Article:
what is the national political landscape? malaysia's national political landscape is not NGOs or civil society based. thats why all these efforts failed miserably. malaysia political landscape is political party based and thats the fact. and it is not just political party based but a dominant malay political party based. any streets protest without the mobilisation from PAS or PKR is doom to fail !

    you can just empirically look at all the demonstration and protest organized by NGOs, civil society, student groups or even DAP – the most participant you can get from such protest organized by these organizations will be less than 500 people. mostly only a handful will turn up. i

    the facts is without active mobilization by the malay based political organization of PAS and PKR no demonstration will exceed the thousand level number. do you think bersih 1.0 and 2.0 will have such a big number turn up without order from top leadership of PAS and PKR for its member to go down to the street?

    just try to exclude the malay based party of PAS and PKR the next time you organized bersih and see how many will turn up. the evidence is so clear from the so called civil societies, NGOs, occupy dataran groups and student groups demonstration and protest where you can clearly see only a handful of people attending their rallies, protests or demonstrations.

    btw all the demonstrations by the student groups is mostly organized by Persatuan Mahasiswa Islam or PMI and its parent body GAMIS which happened to be PAS student wings.

    those who do not understand national political landscape and the sentiment of the masses (particularly the majority of the malay masses) will fail in their strategy and tactics.

  2. michaelloo

    Would Bersih have happened without social media?

    • ahmad idham

      social media did facilitate bersih mobilization process. however, bersih will still happened even without social media. reformasi 1998 which mobilized more people than bersih 2.0 happened with a minimum help of social media. 1998 have no facebook no twitter no bbm but yet managed to galvanized more people going down to the streets than bersih 2.0 in a period of more than a month with every saturday there will be demonstrations in jalan tunku abdul rahman, kl.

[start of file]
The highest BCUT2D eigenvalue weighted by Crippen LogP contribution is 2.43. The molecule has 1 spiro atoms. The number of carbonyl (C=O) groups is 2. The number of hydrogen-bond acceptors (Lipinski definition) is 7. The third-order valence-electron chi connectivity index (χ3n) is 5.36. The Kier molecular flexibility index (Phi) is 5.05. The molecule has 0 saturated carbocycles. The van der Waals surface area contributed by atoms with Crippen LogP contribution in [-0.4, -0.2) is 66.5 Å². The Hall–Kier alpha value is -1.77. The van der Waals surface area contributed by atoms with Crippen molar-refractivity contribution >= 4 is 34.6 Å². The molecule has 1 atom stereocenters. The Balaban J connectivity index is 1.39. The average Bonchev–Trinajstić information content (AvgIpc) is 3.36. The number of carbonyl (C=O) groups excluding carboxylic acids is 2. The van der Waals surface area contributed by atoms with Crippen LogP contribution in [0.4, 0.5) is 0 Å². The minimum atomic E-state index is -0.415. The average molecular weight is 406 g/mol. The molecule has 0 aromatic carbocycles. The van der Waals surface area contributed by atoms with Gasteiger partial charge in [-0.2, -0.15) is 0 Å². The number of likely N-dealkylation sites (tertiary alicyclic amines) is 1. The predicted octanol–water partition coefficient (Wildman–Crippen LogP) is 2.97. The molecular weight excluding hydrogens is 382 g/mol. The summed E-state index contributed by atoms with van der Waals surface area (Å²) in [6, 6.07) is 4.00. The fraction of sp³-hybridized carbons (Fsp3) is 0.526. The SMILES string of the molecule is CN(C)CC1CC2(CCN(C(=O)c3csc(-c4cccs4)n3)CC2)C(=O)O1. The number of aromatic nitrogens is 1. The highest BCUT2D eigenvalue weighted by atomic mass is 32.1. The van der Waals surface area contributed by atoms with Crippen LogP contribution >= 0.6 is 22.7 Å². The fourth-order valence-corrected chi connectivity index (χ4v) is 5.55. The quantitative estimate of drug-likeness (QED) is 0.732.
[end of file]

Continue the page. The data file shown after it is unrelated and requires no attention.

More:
social media can help and it also can hinder social movement because by venting their anger on the cyber space many feel that they have contribute to the resistance. armchair protest with a keyboard or ipad as the weapon is the other of the day in todays social media world. social media can also create an illusion of resistance as well as pseudo-cyber protest because at the end the target is not real but merely cyber while the entity named government is real and resides in a real space with its real apparatus in a real world and not in a cyber-world where the protest have been held.

      yes bersih happened with helps from social media but did all the demand of bersih 2.0 have been fulfilled by the government and its apparatus (election commission) ? obviously not. i therefore rest my case and totally agreed with the writer.

      maybe the writer want to check out an article in diskopi.wordpress on the futility of resistance through digital/cyber space. check it out: http://diskopi.wordpress.com/2010/05/05/violence-

  3. defgh

    Social media in malaysia is bonded with contract with the government.therefore,here in malaysia its difficult in order to criticize the government.

    But somehow,the changes of situation will surely flowering some positive remarks to the policy-maker in malaysia so that the social media is upon their control.

  4. abc

    "I concluded that social media couldn’t and won’t be able to help Malaysia effect political change"

    I think you need to find a way to measure the impact of social media before you can form a conclusion either way. I just saw a report today saying mainland Chinese are increasingly turning to social media to vent their daily frustrations and the Chinese government has found that it is very difficult to control the online phenomenon. I think the same is happening in M'sia. You must recognize, a regime change, especially in Malaysia, will be extremely difficult given the routine abuse of power by the institutions. If you think online and offline chatters could topple a government, then I think you are being naive. But I won't go so far as saying they have no effect.

    Perhaps the first thing you should do is to measure the scale of the related online chatters, and go from there by perhaps measuring the chatter impact through some surveys. I think marketing literature will be helpful, it seems the whole marketing field is studying online social media effects now.